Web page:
Humidity and thirty degree heat means one thing. Ice lollies, shade and fan on.
Frannie is being kept in as she has only one fast speed setting and Bonnie is setting a lovely example of a dead dog and sprawling her long bones wherever I seem to step.
Everything is sticky.
Swansea is baking hot today and our old stone terrace house has heated up lovely and is roasting us slowly.
Just like that, it’s over.
No more mornings at the gates.
I wasn’t allowed to take a photo and that’s quite fine as your mam would prefer to draw you anyway.
I’ll remember more that way.
But I would like to know who stole the years from me.
The last year in particular was a huge heist.
Today on the menu, AstraZeneca part two.
Part one was four days of feeling a little rough and a sore arm, not much to get concerned, I grew no second head and disappointedly I didn’t develop an affinity with anything Microsoft.
I drove to the same building as I originally went to for part one, a small community centre, one way in and one way out. I waited 5 minutes before being ushered to a chair where a trolley was moving up and down the line of waiting people. One to inject and one to ask the questions.
Are you well?
Are you allergic to anything?
Whispers in my ear…Are you Pregnant?
My enthusiastic shaking of my head went on a little too long.
Fifteen minutes of waiting and wondering will this make a difference. Will enough of us get the vaccine? Will it work? Truth is we will have to wait and we will have to hope that it will. I feel very small again, insignificant in the bigger picture.
I got my phone out and ate melted sweets from my glovebox.
Miya likes to come in through the roof window this time of year. Obviously as late as possible and normally making quite a racket as she plops onto the floor of the loft, startling Millie.
How does she climb up?
Well, she scales a stone garden wall and then leaps vertically up the side of our house to access the roof. Terrifying.
Both agree the swift show is wonderful and are very happy the sun is warmer and the clouds are bubbling high into the long, light evenings.
There are drop in clinics running this weekend for currently the youngest portion of the national Covid vaccination program, the eighteen year olds.
Millie had her text through a few days ago notifying her she could attend one of these clinics.
She had to take a photographic identification so we dug out her passport.
I drove down with her to the enormous film studios on the outskirts of the city, it was quite something driving into it, lots of run down industrial units colonised by flocks of noisy seagulls.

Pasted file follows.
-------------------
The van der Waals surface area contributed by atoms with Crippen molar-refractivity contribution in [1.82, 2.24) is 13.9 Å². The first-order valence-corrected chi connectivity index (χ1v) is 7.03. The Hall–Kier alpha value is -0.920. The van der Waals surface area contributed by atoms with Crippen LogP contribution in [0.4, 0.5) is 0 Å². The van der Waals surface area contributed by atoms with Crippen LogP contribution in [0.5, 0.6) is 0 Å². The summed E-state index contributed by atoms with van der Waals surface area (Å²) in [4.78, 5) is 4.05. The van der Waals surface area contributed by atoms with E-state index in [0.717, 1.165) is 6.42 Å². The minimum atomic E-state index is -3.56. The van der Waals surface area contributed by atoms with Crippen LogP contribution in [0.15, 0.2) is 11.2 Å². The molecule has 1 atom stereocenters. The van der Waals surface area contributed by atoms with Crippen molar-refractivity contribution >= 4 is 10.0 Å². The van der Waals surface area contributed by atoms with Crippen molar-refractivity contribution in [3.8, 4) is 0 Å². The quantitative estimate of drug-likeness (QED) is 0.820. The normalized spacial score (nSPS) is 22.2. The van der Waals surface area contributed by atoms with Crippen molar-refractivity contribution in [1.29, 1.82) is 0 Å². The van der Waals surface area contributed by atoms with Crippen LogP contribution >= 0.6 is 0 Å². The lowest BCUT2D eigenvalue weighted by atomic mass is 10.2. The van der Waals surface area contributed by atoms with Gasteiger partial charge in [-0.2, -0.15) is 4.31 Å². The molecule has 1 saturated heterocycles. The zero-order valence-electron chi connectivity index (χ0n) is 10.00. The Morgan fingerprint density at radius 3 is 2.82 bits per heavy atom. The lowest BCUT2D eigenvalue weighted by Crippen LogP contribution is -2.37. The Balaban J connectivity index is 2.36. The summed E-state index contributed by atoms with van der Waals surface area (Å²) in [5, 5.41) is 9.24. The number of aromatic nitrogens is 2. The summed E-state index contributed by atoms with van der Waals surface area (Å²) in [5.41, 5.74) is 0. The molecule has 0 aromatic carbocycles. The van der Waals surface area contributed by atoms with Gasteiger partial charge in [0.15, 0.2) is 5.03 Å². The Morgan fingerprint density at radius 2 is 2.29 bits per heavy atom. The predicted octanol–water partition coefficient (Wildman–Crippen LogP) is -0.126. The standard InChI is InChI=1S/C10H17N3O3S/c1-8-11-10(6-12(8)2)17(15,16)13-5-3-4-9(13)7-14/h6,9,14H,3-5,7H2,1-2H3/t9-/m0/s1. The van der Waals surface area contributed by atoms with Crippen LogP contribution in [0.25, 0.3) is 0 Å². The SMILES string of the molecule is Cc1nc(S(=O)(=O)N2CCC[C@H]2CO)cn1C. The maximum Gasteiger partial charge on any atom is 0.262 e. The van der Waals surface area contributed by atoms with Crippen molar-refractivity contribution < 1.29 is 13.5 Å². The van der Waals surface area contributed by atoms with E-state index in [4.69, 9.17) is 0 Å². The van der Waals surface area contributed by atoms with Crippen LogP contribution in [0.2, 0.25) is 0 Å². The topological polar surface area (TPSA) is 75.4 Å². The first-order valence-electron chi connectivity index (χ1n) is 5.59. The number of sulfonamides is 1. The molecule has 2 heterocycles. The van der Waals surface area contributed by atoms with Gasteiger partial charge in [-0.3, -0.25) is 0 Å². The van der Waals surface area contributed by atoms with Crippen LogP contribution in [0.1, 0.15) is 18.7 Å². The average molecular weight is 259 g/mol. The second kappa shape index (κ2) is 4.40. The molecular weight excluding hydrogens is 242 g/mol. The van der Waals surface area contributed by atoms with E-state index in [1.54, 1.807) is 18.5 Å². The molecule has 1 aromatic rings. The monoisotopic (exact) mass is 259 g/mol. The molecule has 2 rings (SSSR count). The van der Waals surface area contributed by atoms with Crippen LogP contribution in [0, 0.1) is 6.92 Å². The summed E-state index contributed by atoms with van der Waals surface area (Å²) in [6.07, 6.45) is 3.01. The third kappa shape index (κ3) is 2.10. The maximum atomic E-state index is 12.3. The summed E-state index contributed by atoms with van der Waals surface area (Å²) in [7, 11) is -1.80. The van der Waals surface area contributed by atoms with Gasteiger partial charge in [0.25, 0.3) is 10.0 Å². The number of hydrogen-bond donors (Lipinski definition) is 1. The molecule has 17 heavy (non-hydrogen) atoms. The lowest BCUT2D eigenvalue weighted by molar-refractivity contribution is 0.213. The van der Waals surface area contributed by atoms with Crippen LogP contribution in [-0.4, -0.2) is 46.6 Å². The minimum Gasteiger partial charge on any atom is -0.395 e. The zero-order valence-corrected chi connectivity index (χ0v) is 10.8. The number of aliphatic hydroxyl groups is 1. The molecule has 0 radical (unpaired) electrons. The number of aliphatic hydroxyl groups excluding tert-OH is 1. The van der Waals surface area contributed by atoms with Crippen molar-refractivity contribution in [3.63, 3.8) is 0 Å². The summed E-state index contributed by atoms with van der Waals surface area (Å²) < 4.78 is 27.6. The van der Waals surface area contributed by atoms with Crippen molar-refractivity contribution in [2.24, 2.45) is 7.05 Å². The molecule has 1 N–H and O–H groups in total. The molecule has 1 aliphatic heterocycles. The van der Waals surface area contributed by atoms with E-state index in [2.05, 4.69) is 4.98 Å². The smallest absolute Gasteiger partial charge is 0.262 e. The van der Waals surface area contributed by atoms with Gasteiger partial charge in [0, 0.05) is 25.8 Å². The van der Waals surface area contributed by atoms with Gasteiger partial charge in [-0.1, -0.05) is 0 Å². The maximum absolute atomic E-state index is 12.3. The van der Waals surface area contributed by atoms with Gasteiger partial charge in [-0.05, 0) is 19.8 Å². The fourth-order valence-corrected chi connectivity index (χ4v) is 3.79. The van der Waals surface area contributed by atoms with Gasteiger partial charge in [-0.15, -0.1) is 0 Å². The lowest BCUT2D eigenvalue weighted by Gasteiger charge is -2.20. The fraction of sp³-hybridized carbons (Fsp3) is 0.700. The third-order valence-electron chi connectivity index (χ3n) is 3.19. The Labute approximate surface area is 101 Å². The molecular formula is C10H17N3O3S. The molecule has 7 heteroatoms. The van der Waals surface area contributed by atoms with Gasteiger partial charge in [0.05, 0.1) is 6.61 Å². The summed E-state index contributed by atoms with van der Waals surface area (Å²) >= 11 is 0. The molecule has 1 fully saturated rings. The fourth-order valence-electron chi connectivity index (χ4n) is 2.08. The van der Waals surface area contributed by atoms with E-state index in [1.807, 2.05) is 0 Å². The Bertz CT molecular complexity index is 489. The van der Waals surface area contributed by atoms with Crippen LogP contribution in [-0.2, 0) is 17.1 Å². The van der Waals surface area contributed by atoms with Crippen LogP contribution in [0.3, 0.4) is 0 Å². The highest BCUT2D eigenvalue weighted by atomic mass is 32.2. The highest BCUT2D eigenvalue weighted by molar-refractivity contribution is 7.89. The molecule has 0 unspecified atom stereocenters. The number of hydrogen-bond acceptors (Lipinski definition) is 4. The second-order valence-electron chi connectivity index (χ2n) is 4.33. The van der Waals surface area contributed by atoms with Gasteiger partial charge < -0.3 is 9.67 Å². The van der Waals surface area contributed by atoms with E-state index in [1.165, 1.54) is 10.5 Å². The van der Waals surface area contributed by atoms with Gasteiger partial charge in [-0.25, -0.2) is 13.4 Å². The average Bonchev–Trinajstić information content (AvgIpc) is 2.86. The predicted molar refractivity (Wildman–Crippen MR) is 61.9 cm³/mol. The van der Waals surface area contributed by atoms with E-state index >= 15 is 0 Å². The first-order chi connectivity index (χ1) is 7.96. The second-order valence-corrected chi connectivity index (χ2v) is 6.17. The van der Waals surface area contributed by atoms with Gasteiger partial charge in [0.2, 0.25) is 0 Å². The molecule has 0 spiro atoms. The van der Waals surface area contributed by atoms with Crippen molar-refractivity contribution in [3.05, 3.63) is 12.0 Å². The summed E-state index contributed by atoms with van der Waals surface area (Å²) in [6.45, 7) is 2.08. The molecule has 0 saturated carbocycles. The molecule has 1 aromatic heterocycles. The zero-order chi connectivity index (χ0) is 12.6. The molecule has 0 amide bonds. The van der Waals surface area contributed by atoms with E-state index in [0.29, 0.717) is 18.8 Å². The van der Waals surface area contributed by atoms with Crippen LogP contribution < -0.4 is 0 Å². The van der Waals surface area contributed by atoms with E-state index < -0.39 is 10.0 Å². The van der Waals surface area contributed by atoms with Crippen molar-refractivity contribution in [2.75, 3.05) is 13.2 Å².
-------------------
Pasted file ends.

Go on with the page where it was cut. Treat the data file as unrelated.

We parked up and she put a mask on and joined the queue with lots of other young people. Red stripy tape and orange bollards, they all stood apart without being asked. Some on their own, some with mates, some with parents, most on their phones probably checking in with a nice selfie and a hashtag #gotstabbed
Our children have had many vaccines in their lives already, this one felt different. Probably because of it’s newness and it’s immediacy. The other vaccines as babies you knew there was a slim chance of them getting the said diseases. This one is different isn’t it?
I waited an hour in the car watching other parents in their cars, watching the shuttle bus pull up bringing more young people. It was busy.
Millie texted me while inside, in her words:
There was no daylight inside, the building was really big but the ceilings were low and everywhere was white..
Corridors were white too with small windows in where I could see people sat inside. Lots nurses and doctors walking around in their uniforms often wheeling trolleys with large computers on and stacked up carts with the medical supplies on.
I sat in a waiting area next to another girl (well 2 metres next to her) and we chatted about stuff. When it was my turn, I was taken through to a station and they asked me some questions about if I was well. Then I received the injection and waited for a few minutes to make sure I was feeling fine.
And then out she came, clutching an information sheet and asking for lunch.
I think they call it mindfulness these days.
To be present and part of the moment without self conscious thought or overthinking.
I’m absolutely rubbish at it.
I can see the moment like no one else and I can slow it down, turn it upside down, take it somewhere and show you.
To watch a moment and the hand to produce a heap of lines on a page that my brain understands. That’s crafted over and over and over for years and years and never perfected but perfect in it’s imperfection.